The Charles Schwab Corporation allegedly defamed and unlawfully interfered with the investment advisory services of a Republican money manager, according to a $100 million lawsuit filed on April 23 against the venerable firm.

The suit, filed by Dallas money manager Ed Butowsky’s Chapwood Capital Investment Management, alleges that Schwab terminated its relationship with Butowsky solely because of his political views, and reliance upon defamatory statements by third-parties.

Butowsky had a mutually successful relationship with Schwab for more than ten years, and had perpetually been in good standing with the SEC and Financial Industry Regulatory Authority (FINRA).  According to the lawsuit, he received a call in August of 2017 from Schwab’s Relationship Manager, Jennifer Pello, who allegedly said, “Senior Management would like to have a call with you,” and that the purpose of the call was to discuss Butowsky’s “political views and Trump”.

That call never materialized.  Instead, Butowsky says he spoke with Schwab’s in-house counsel, Kevin Lewis, who offered no specifics as to what Butowsky might have done that would result in Schwab’s termination of the relationship.

Butowsky believes that the named defendants — which include Schwab himself, President/CEO Walter W. Bettinger II, Executive VP Bernard J. Clark, Senior Executive VP Jonathan M. Craig, COO Joseph R. Martinetto, Executive VP Nigel J. Murtagh, Southern Region Managing Director William Bell and Legal Managing Director Kevin Lewis – relied entirely on false and defamatory statements regarding himself in terminating the relationship, and “made no effort to determine whether [the statements] were true.”

Specifically, Butowsky refers to bizarre claims made by New York attorney Douglas Wigdor and NPR’s David Folkenflik that Butowsky colluded with President Trump and Fox News to skew responsibility for Seth Rich’s murder to the Democratic National Committee. Butowsky believes Schwab management read the stories and, rather than investigate, cut ties with him.

“I’ve never spoken to Donald Trump in my life, nor does the President have any reason to even know who I am,” Butowsky says.  “All I did was offer to assist the Rich family in paying for a private detective to look further into their son’s murder.  The suggestion that the President and Vladimir Putin would have colluded with me is preposterous,” he says.

“Wigdor appeared on CNN multiple times to push his story, while Folkenflik disseminated his nonsense on NPR.  It’s 100% fake news, and I allege that Schwab bought into it without conducting a shred of due diligence.”

That’s not all Schwab did, however.

The firm allegedly sent letters advising both current and formerclients that it had cut ties with Butowsky – close on the heels of the Wigdor and Folkenflik media blitz.  Contacting former clients is not only abnormal when an investment custodian severs ties with a manager, it’s also a breach of contract (which Butowsky is suing for), and likely a violation of FINRA regulations.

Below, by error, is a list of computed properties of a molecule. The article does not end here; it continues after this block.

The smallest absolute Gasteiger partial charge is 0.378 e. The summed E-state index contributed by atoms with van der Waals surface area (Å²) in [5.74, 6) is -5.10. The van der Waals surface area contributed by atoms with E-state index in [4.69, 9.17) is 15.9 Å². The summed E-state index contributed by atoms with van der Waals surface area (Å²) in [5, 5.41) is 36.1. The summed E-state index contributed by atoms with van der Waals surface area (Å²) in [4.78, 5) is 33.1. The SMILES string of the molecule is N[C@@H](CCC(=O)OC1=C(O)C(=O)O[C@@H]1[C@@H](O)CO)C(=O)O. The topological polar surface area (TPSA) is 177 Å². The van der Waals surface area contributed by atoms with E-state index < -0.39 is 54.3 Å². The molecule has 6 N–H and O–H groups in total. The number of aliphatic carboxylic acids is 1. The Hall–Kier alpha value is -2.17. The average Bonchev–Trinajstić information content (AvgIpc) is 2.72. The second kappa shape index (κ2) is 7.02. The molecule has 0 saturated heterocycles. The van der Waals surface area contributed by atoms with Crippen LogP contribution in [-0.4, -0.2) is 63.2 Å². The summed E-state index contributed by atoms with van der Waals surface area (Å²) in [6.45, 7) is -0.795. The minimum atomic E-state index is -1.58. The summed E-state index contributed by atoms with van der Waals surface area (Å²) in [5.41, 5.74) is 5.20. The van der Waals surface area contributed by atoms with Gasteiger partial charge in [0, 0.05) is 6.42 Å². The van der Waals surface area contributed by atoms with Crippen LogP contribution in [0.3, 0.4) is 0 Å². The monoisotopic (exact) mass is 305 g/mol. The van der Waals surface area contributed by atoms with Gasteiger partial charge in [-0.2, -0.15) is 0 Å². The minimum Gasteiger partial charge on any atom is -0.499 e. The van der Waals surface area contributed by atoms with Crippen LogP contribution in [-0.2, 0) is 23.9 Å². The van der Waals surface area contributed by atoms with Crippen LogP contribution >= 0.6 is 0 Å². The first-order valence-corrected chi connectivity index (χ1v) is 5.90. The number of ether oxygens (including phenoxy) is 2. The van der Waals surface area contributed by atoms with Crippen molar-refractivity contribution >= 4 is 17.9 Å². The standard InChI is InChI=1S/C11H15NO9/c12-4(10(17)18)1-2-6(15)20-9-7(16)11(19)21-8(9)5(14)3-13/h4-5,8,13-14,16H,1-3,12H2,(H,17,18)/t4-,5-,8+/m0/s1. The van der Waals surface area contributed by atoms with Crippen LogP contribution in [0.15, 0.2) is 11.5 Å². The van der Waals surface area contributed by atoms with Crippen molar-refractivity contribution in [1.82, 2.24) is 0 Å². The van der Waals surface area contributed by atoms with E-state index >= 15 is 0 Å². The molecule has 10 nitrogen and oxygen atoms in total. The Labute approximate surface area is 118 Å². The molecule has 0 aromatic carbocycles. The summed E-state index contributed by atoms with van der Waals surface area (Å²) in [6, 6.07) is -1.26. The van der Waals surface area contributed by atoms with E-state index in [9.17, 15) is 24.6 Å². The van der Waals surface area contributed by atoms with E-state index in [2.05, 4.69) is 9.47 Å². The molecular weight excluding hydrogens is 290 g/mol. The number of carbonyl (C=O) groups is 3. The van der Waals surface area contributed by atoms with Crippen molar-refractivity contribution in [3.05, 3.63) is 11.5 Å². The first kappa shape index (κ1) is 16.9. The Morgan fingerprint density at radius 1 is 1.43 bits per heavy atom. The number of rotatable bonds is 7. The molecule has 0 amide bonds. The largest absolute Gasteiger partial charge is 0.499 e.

Butowsky further alleges that Schwab concealed the reason why the Agreement was being terminated: that it terminated its business with Butowsky for political reasons. Rather than simply advise clients that Schwab was terminating the Agreement without cause, and for its own convenience, as its contract permits, Schwab deliberately withheld the information that Butowsky had done nothing wrong.

Instead, the absence of explanation created the implication and inference of serious legal and ethical wrongdoing, and that this “deliberate non-disclosure” was “intentional, fraudulent, deceitful and defamatory.”

Schwab had no comment.

As a result of Schwab’s apparent reliance on fake news, Butowsky lost a third of his clients, and it took weeks of burdensome travel to secure a new custodian.

There are numerous elements of Schwab’s behavior that speak to the credibility of Butowsky’s allegations.

First is Pello’s alleged statement that management wanted to speak to Butowsky about his “political views and Trump.” Butowsky was already a known Republican, and had been for years.  That politics should suddenly be mentioned by Pello when it did is suspicious, as is the fact that this call never materialized.

Why did Schwab (allegedly) send letters to Butowsky’s formerclients?  At a minimum, it carries the appearance that Schwab intentionally disparaged Butowsky.

In Lewis’ call to Butowsky, the former allegedly highlighted three issues between 2006 and 2016 as reasons why Schwab acted, yet when pressed, Lewis admitted that Butowsky hadn’t behaved improperly in any of these cases.  Why?

Why does Schwab refuse to provide the internal policies it allegedly relied upon to terminate Butowsky? Given the $100 million lawsuit, this information – if it even exists – will come to light during Discovery.

There was another bizarre exchange between Butowsky and Schwab’s Texas-based in-house counsel. That phone conversation allegedly began with counsel stating, “I heard you were running from the law.”  When Butowsky confronted him on the strange comment, counsel apparently said, “I have a doctor’s appointment that is more important than you. I don’t have to talk to you or give you a reason”.

All of this adds up to Butowsky’s chilling conclusion: that senior management at the largest asset custodian in the United States bought into fake news about one of their advisers, which activated their own political biases against Republicans, and subsequently acted in a way that significantly harmed an innocent businessman.

The Charles Schwab Corporation has a lot to answer for, and Republican investment advisors should be taking notes.

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